Following the humiliation, the Meles regime forged a hostile move against the government of Norway culminating it in 2007 with a diplomatic break down between the two. The Meles regime accused Norway of helping terrorism in East Africa. As a consequence of this false allegation and Norway’s maltreatment by the Meles regime, the crisis got a huge media attention in Norway and lead a public resentment blaming for the failure of the first (2005-2009) Stoltenberg’s coalition government in handling with caution the delicate and often shrewd government of the TPLF regime of Meles Zenawi. 

Since then the first (2005-2009) and second (2009 – to date) Jens Stoltenberg coalition government took a serious of conciliatory measures to win the trust of the dictator and thereby stop the latter’s hostile propaganda against the good reputation of Norway as a peace negotiator (as in Israeli-Palestinian and the Tamils-Sri Lanka’s government conflict cases) and peace prize rewarding state (via its Nobel Peace Prize Institution).

The following are among the series of reconciliatory moves made by Norway:

1. Prime Minster Jens Stoltenberg’s interest to work with the foe dictator Meles Zenawi (the African delegate for the negotiations on climate change). Meles Zenawis’ participation at the climate-change conference in Copenhagen in December, 2009 was met with a fierce protest from demonstrators from all over Europe including the Ethiopian oppositions from Norway.  


2.  The so called open seminar and discussion under the title ‘’Election and development in Ethiopia’’ arranged in Oslo in May 2010 by the Norwegian Development Fund. In this seminar one of the speakers from the director of the department for east and central Africa at the Norwegian Foreign Ministry Mr. Hans Jacob Frydenlund actually highlighted the fictitious double digit economic growth claimed by the Meles regime and tried to defend Norway’s continued development aid which the Ethiopian oppositions in Norway always insist and demand to link this aid with the respect of basic human rights and rule law in Ethiopia. This meeting was also attended and witnessed by the regime’s operative in Oslo.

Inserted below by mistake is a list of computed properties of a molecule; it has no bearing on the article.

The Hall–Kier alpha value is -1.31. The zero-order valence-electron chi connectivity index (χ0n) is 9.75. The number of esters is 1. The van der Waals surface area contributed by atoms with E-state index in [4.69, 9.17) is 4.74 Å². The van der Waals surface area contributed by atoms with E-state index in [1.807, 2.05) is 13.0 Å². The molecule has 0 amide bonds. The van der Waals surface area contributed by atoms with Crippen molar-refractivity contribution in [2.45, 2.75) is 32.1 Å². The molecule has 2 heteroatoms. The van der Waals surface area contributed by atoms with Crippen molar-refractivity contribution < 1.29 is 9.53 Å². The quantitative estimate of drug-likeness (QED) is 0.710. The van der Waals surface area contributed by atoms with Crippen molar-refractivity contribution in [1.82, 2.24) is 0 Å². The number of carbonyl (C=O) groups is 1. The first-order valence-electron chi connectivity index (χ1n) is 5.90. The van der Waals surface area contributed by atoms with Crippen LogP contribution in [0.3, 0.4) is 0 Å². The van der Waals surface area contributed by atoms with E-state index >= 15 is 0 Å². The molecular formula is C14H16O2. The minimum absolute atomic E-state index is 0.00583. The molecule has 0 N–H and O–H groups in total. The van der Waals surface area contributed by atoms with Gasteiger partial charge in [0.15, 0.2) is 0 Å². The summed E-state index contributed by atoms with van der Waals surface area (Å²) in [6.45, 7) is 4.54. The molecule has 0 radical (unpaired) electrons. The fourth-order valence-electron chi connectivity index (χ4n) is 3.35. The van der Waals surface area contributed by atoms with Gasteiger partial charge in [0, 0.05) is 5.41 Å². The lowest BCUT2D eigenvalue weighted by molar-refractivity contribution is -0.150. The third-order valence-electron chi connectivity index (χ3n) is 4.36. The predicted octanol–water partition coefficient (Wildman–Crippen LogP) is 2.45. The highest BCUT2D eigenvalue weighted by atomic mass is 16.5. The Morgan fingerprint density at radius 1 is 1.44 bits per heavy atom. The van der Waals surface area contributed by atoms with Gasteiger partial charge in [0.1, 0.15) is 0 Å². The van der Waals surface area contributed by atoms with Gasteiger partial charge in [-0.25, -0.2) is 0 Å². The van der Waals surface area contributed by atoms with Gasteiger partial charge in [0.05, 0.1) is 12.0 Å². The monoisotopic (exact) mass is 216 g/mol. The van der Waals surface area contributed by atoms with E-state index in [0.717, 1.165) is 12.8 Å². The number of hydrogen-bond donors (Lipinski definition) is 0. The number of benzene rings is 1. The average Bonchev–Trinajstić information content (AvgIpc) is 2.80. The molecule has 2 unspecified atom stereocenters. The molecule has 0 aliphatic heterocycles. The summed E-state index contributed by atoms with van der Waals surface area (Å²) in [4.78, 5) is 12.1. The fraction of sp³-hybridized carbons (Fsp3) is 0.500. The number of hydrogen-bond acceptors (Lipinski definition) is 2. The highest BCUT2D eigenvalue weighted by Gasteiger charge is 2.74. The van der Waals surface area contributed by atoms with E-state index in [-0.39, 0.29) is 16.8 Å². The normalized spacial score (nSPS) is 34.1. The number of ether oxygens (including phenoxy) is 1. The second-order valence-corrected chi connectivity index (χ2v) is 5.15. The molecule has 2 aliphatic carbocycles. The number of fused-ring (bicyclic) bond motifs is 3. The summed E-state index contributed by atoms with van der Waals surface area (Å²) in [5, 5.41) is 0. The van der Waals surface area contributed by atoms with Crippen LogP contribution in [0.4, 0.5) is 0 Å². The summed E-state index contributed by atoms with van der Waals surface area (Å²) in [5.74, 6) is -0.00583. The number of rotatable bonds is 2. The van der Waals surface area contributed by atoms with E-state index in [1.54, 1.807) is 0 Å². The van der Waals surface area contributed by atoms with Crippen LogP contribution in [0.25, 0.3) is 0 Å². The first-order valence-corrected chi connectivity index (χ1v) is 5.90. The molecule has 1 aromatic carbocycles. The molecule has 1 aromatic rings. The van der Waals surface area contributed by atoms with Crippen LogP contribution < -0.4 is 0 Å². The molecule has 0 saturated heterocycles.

3. The so called open seminar and discussion under the title ‘’Politics and development in Ethiopia’’ arranged in Oslo in November 2011 by the Norwegian Development Fund. This time the Government representative was Mrs. Ingrid Fiskaa, the state secretary in the Foreign Department. For questions I raised to her as to why the Norwegian government gives a deaf ear to the repeated outcries and concerns of the Ethiopian oppositions in Norway who always knock the doors of your government’s ministries and; on the contrary, you continue to support the oppressive regime making it difficult to forces who work hard day and night to get rid of the regime? Her answer was simply ’’ it is not our job to get rid of the regime’’ but she had no answer to another related question from the audience i.e. ‘’Why then Norway bombed Libya and Gadafi?’’.  


4.  The invitation to the dictator Meles Zenawi by the coalition government of the second Jens Stoltenberg government. The arrival in Oslo of the dictator to participate in the conference entitled ‘’Energy for all financing access for the poor’’ held in in Oslo, in October 10 and 11, 2011 was marked by three successful anti-Meles protest demonstrations staged by the Ethiopian oppositions functioning in Norway. At this moment of his visit, the dictator was once again so humiliated that he had to leave Norway without attending the luncheon party arranged by the Norwegian Government to the participants of the conference.

It was after this historic resolute of the opposition in Norway in exposing the true face and nature of the oppressor and the dictator, Meles Zenawi to the Norwegian public and the international community that sparked the signing of the repatriation agreement to revenge the Ethiopian Asylum Seekers who both at the leadership and grass roots level were instrumental for the successful accomplishment of the October 9 &10, 2011 anti-Meles protest demonstrations. 


By Samson Seifu 

Oslo, 12 February 2012